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Should You Start a Podcast?

Should You Start a Podcast?


by


Every year, Edison Research creates a report called the Infinite Dial, covering the topic of podcasting.

Since 2006, there has been a steady increase in awareness of the term—60 percent of those surveyed—and consumption of podcasts: 40 percent of survey respondents have listened to a podcast.

In the modern business era, the most critical area of sales and marketing efforts to focus on is building an audience. Customers are moving away from wanting interaction with sales teams and toward self-served education for their purchase decisions.

You need to capture their attention, and a podcast might be the best, hardest way to do that. In the research from Edison, only 24 percent of those surveyed listened to podcasts monthly, leaving me to conclude most businesses will struggle to reach an audience through podcasting.

So should you start a podcast? The answer is probably no—podcasting is time-consuming, unforgiving and challenging to execute. But
if you have a strong interest in it, here are businesses that could benefit from having a podcast:

Your customers and prospects listen to podcasts regularly.

»  There are different groups of people who do listen to podcasts often. Fitness professionals, software developers, sales teams and many others in traditional B2B markets have very popular podcasts aimed at them. If your target market demonstrates a high consumption of this type of media, you are more likely to find a way to capture their attention and maybe even steal some of the audience from other podcasts.

Your customers and prospects listen to their radio or wear headphones for an extended portion of their day.

»  Do your customers travel a lot? Are they fitness fanatics? Do they sit at a desk in an open-concept office and need the ability to have peace? Are they sitting at home and enjoy consuming alternatives to primetime television? If so, you won’t have to construct a new habit for them by using audio as a way of entertainment or education.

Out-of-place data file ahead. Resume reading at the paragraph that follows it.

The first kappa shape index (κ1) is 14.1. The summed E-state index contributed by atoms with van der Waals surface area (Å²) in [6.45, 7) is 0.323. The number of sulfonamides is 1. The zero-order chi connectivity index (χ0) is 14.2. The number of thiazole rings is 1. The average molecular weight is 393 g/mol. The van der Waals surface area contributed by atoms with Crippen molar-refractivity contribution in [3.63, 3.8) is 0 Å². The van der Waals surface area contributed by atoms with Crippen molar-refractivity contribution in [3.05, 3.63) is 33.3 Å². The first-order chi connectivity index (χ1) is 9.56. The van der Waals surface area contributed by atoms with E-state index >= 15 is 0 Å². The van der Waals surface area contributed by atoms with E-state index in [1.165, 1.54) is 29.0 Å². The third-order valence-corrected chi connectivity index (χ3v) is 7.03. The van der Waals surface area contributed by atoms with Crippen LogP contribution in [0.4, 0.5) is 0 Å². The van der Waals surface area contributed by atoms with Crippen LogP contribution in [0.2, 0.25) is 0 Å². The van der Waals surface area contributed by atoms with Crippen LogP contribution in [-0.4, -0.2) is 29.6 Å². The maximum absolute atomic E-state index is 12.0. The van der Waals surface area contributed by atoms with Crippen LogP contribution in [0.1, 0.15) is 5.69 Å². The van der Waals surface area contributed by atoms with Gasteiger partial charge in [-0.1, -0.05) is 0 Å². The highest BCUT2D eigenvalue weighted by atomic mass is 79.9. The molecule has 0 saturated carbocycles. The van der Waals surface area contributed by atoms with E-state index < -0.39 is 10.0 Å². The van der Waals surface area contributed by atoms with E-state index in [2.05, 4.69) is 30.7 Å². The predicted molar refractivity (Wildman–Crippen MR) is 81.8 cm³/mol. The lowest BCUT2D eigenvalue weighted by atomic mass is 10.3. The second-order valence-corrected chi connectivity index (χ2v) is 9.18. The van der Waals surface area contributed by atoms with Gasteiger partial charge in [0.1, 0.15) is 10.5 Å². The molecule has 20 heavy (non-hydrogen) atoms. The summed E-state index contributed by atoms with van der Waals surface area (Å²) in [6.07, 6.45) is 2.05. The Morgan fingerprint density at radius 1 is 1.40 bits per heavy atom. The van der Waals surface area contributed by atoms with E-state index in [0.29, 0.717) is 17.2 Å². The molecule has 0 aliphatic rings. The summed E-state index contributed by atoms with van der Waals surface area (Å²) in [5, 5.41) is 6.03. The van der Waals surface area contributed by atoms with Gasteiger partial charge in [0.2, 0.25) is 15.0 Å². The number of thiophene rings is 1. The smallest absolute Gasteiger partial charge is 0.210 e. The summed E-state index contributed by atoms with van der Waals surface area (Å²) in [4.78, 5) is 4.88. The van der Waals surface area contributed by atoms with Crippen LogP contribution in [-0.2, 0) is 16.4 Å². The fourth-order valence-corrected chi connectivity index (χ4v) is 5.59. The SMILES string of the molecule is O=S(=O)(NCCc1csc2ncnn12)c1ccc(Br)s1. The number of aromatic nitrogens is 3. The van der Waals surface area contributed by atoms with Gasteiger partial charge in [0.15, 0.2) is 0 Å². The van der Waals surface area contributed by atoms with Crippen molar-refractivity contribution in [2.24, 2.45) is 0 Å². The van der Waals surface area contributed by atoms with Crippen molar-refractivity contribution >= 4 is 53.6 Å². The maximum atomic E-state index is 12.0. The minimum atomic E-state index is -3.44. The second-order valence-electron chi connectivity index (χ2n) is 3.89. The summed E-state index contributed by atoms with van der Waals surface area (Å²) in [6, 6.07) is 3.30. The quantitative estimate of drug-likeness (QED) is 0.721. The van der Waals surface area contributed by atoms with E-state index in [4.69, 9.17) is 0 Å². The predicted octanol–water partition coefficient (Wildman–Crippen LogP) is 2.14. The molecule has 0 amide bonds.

Your customers and prospects want to learn something to better their life or their career while also being entertained.

»  For podcasting to be useful, you have to be able to capture and hold their attention. Because they desire results, whatever audio content you’re producing has to be considered valuable. Just like the price tag you put on your products and services, the value to a customer needs to be measured because they are purchasing it with their most precious currency: time.

Your customers and prospects can purchase something from you that is in line with the topic of your show.

»  Having a plumbing business and a podcast about fitness is a long stretch for taking prospects from “lead” to “customer.” If you are a doctor but your podcast is about how to be a better magician, you likely will gain an audience that has no idea what type of physician you are and only the super-fanatics will reach out for your services. Your topic should go hand-in-hand with what your business offers, and it should be content the majority of your customers would consume.

Whatever you decide, remember this key fact: Content marketing needs to drive value to the audience. So dig in your heels and create marketing that matters.

Written by

Jeff Julian is CEO of Squared Digital and co-founder of EnterpriseMarketer.com. He is also the best-selling author of a book on SharePoint development and Jeff recently published a book titled, Agile Marketing: Building Endurance for your Content Marketing Teams. (913) 441-0717 // jeff@squareddigital.com

Categories: Marketing

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